Research into why Scotland has highest number of 'broken hearts'

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A team of scientists at a Scottish university are gathering important data in the form of blood samples in the hope of learning more about the little known condition, Takotsubo Cardiomyopathy or broken-heart syndrome.

Takotsubo Cardiomyopathy presents like a heart attack and is triggered by an intense episode of stress, with 50 – 60% of people diagnosed never recovering and going on to develop heart failure.

Scots have more cases of 'broken-heart syndrome' than rest of world

Scots have more cases of 'broken-heart syndrome' than rest of world

Takotsubo was originally thought of as a very rare condition however over the last 10 years researchers have begun to identify more cases. Scotland now has the world’s largest single country Takotsubo registry in the world with over 700 cases recorded between 2010 and 2017. Women account for 90 – 95% of cases.

The research funded by Chest Heart & Stroke Scotland will call upon the people in the registry who are known to suffer from the heart condition. Letters will be sent asking them to go to meet the researchers at their local hospital or GP or even meet with the researchers in their own homes to give a blood sample.

READ MORE: ‘Broken heart’ can cause lasting damage, Scots experts find

Researchers will collect the blood to be used for DNA analysis. This will provide the vital information needed to conclude if there is something in the genes that increases susceptibility to the condition in each individual or in families.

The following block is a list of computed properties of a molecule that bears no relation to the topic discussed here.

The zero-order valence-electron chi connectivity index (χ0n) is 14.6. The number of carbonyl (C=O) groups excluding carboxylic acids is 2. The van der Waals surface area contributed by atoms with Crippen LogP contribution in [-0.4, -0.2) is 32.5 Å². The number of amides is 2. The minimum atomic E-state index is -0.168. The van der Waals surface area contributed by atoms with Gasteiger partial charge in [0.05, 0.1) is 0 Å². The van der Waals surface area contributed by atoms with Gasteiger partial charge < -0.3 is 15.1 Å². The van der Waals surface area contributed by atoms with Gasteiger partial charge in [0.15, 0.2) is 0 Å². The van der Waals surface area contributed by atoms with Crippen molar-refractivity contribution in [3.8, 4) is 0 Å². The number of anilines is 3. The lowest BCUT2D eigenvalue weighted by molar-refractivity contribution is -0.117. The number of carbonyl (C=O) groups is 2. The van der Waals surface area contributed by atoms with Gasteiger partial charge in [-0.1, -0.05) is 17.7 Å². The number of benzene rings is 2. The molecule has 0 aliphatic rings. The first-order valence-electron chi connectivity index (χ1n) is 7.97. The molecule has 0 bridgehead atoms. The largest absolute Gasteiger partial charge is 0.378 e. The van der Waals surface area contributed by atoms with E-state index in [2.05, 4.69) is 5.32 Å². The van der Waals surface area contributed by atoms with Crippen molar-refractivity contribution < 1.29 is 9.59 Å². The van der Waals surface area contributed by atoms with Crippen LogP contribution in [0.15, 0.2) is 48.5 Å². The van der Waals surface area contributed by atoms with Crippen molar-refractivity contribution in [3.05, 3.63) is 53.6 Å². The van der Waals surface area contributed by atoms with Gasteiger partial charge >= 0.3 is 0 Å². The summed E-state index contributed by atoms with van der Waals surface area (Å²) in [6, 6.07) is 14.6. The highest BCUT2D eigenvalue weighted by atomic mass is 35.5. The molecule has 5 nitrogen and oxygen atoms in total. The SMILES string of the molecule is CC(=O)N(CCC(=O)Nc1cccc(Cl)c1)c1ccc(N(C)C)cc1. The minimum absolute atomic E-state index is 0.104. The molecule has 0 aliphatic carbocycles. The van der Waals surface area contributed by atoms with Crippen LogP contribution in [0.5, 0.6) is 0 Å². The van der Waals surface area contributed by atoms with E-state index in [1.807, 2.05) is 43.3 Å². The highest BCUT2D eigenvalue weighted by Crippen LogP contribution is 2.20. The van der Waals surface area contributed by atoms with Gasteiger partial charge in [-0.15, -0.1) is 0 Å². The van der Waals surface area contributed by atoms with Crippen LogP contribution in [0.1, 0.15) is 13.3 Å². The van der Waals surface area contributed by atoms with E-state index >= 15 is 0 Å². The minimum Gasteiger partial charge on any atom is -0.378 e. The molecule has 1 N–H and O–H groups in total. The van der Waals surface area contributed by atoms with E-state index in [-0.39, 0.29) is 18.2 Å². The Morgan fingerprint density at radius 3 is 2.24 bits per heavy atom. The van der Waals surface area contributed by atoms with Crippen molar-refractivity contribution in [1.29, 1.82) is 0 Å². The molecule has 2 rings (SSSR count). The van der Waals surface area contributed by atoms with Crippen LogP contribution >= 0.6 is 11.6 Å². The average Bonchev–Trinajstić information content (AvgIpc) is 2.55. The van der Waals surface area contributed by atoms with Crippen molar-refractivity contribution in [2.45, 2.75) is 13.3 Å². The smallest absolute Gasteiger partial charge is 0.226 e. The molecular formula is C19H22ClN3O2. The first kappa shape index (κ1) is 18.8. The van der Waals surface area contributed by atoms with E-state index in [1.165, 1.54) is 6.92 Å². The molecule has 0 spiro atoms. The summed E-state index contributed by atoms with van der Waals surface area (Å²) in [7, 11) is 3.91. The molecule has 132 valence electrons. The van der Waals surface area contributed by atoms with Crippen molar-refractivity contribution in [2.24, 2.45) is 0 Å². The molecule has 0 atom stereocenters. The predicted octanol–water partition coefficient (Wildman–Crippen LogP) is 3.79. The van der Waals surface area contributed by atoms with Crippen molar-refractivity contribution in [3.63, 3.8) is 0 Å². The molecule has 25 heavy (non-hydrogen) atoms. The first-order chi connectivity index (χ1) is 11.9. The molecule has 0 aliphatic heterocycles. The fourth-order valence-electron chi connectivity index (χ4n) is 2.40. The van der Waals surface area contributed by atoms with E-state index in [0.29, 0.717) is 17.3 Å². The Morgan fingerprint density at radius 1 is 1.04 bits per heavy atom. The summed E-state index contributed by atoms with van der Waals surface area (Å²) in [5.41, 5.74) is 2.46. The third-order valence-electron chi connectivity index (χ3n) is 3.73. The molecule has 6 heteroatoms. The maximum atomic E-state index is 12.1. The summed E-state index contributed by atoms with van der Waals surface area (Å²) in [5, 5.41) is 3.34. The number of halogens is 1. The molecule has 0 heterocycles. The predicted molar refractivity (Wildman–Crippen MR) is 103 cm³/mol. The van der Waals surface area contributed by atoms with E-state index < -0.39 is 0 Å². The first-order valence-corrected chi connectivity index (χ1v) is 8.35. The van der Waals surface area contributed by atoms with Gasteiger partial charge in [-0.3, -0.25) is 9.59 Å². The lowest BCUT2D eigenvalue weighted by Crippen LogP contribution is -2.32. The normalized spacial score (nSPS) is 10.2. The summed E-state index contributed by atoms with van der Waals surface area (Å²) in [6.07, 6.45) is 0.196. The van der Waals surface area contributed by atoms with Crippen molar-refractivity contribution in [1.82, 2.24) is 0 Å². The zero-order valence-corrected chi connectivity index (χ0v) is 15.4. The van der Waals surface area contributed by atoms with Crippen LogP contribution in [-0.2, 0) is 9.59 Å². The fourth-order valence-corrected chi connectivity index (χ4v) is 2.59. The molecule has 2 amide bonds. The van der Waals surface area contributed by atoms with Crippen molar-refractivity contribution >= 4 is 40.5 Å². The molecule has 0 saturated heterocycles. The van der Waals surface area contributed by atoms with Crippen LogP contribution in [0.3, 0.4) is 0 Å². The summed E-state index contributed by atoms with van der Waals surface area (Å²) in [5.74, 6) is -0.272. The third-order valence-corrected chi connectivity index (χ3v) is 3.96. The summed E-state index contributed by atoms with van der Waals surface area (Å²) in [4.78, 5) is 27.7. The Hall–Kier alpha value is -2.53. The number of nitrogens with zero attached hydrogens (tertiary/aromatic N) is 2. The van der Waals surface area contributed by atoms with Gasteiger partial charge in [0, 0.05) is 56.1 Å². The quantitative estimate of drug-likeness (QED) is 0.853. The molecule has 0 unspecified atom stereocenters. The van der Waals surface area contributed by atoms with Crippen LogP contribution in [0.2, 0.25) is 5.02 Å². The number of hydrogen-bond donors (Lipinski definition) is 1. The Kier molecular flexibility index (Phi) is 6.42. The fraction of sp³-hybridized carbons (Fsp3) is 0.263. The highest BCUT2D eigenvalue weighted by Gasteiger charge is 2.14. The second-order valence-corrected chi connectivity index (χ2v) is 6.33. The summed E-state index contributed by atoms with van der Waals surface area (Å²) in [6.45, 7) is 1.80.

The researchers and charity hope to spread the message that by simply giving one blood sample you can make a real difference to people’s lives.

Professor Dana Dawson, Lead Researcher on the project, University of Aberdeen said: “This is Scotland’s chance to lead the way in finding answers about how we understand this life-changing heart condition.

“We know that other types of cardiomyopathy are genetic and so to fully understand what we are dealing with it is vital that we gather this data.

“The recurring question amongst sufferers has always been “Will I pass this onto my children?” or “Will it happen to me again?” and we are pleased that we can begin the journey to try and answer this for them.

“By simply giving one blood sample you could provide the clue to this mysterious condition and help to change people’s lives in the future.

“The next step will then be to decide the best genetic analysis and begin to analyse the blood bank.

“Each blood sample will go a long way to making a huge difference to our understanding of Takotsubo cardiomyopathy.”

READ MORE: New study to examine effects of ‘broken heart syndrome’

Jane-Claire Judson, Chief Executive at Chest Heart & Stroke Scotland, said: “Scotland is in the unique position to be able to lead on discovering more about this devastating heart condition.

“We are proud to be funding this pioneering research project and supporting the process to one day finding the answers that people living with Takotsubo so desperately want.

“If you do receive a letter please take the time to go and give your blood sample. It could make a great difference to the lives of future generations.”